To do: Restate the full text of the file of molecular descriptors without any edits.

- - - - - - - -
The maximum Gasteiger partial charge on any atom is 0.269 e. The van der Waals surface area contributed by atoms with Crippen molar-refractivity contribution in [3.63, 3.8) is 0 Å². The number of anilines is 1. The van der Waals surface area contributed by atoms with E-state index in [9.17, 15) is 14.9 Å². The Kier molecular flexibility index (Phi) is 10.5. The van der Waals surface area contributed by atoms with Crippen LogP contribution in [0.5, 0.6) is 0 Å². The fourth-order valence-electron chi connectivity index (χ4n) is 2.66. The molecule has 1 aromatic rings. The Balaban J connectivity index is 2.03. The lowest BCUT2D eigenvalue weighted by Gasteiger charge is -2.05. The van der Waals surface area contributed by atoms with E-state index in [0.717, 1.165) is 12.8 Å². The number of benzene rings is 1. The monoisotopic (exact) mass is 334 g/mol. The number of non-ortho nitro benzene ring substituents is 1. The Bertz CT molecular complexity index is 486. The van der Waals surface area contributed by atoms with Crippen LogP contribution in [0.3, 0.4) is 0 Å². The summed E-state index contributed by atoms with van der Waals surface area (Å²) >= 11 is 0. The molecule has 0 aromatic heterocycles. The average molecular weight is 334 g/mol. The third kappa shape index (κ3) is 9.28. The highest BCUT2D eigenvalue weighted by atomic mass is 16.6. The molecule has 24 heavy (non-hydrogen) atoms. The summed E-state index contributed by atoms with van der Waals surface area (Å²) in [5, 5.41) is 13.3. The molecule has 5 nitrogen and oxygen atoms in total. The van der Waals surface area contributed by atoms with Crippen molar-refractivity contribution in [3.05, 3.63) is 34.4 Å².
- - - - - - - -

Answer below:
The maximum Gasteiger partial charge on any atom is 0.269 e. The van der Waals surface area contributed by atoms with Crippen molar-refractivity contribution in [3.63, 3.8) is 0 Å². The number of anilines is 1. The van der Waals surface area contributed by atoms with E-state index in [9.17, 15) is 14.9 Å². The Kier molecular flexibility index (Phi) is 10.5. The van der Waals surface area contributed by atoms with Crippen LogP contribution in [0.5, 0.6) is 0 Å². The fourth-order valence-electron chi connectivity index (χ4n) is 2.66. The molecule has 1 aromatic rings. The Balaban J connectivity index is 2.03. The lowest BCUT2D eigenvalue weighted by Gasteiger charge is -2.05. The van der Waals surface area contributed by atoms with E-state index in [0.717, 1.165) is 12.8 Å². The number of benzene rings is 1. The monoisotopic (exact) mass is 334 g/mol. The number of non-ortho nitro benzene ring substituents is 1. The Bertz CT molecular complexity index is 486. The van der Waals surface area contributed by atoms with Crippen LogP contribution in [0.3, 0.4) is 0 Å². The summed E-state index contributed by atoms with van der Waals surface area (Å²) >= 11 is 0. The molecule has 0 aromatic heterocycles. The average molecular weight is 334 g/mol. The third kappa shape index (κ3) is 9.28. The highest BCUT2D eigenvalue weighted by atomic mass is 16.6. The molecule has 24 heavy (non-hydrogen) atoms. The summed E-state index contributed by atoms with van der Waals surface area (Å²) in [5, 5.41) is 13.3. The molecule has 5 nitrogen and oxygen atoms in total. The van der Waals surface area contributed by atoms with Crippen molar-refractivity contribution in [3.05, 3.63) is 34.4 Å².